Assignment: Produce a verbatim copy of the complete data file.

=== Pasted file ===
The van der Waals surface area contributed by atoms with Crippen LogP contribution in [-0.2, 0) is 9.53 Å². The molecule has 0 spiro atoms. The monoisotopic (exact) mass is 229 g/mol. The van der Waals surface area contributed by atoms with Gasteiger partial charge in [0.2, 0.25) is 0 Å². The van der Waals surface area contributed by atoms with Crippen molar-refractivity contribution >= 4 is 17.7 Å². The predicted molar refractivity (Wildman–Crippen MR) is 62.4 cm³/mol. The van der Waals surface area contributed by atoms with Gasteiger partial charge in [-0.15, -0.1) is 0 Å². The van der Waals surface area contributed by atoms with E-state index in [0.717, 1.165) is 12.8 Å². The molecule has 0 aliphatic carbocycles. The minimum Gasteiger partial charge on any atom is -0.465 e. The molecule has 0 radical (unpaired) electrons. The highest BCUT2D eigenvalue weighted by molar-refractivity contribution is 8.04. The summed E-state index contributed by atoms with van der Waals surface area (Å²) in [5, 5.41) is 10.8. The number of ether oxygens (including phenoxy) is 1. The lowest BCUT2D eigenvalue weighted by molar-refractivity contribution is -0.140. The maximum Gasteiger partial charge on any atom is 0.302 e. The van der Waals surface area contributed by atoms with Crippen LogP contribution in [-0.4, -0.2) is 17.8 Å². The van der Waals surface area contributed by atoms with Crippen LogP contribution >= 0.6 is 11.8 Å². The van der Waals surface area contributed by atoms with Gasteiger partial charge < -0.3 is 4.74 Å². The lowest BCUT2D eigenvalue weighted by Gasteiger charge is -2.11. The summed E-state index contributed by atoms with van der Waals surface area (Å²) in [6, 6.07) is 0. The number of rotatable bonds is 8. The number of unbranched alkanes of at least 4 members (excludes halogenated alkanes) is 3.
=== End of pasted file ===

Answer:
The van der Waals surface area contributed by atoms with Crippen LogP contribution in [-0.2, 0) is 9.53 Å². The molecule has 0 spiro atoms. The monoisotopic (exact) mass is 229 g/mol. The van der Waals surface area contributed by atoms with Gasteiger partial charge in [0.2, 0.25) is 0 Å². The van der Waals surface area contributed by atoms with Crippen molar-refractivity contribution >= 4 is 17.7 Å². The predicted molar refractivity (Wildman–Crippen MR) is 62.4 cm³/mol. The van der Waals surface area contributed by atoms with Gasteiger partial charge in [-0.15, -0.1) is 0 Å². The van der Waals surface area contributed by atoms with E-state index in [0.717, 1.165) is 12.8 Å². The molecule has 0 aliphatic carbocycles. The minimum Gasteiger partial charge on any atom is -0.465 e. The molecule has 0 radical (unpaired) electrons. The highest BCUT2D eigenvalue weighted by molar-refractivity contribution is 8.04. The summed E-state index contributed by atoms with van der Waals surface area (Å²) in [5, 5.41) is 10.8. The number of ether oxygens (including phenoxy) is 1. The lowest BCUT2D eigenvalue weighted by molar-refractivity contribution is -0.140. The maximum Gasteiger partial charge on any atom is 0.302 e. The van der Waals surface area contributed by atoms with Crippen LogP contribution in [-0.4, -0.2) is 17.8 Å². The van der Waals surface area contributed by atoms with Crippen LogP contribution >= 0.6 is 11.8 Å². The van der Waals surface area contributed by atoms with Gasteiger partial charge < -0.3 is 4.74 Å². The lowest BCUT2D eigenvalue weighted by Gasteiger charge is -2.11. The summed E-state index contributed by atoms with van der Waals surface area (Å²) in [6, 6.07) is 0. The number of rotatable bonds is 8. The number of unbranched alkanes of at least 4 members (excludes halogenated alkanes) is 3.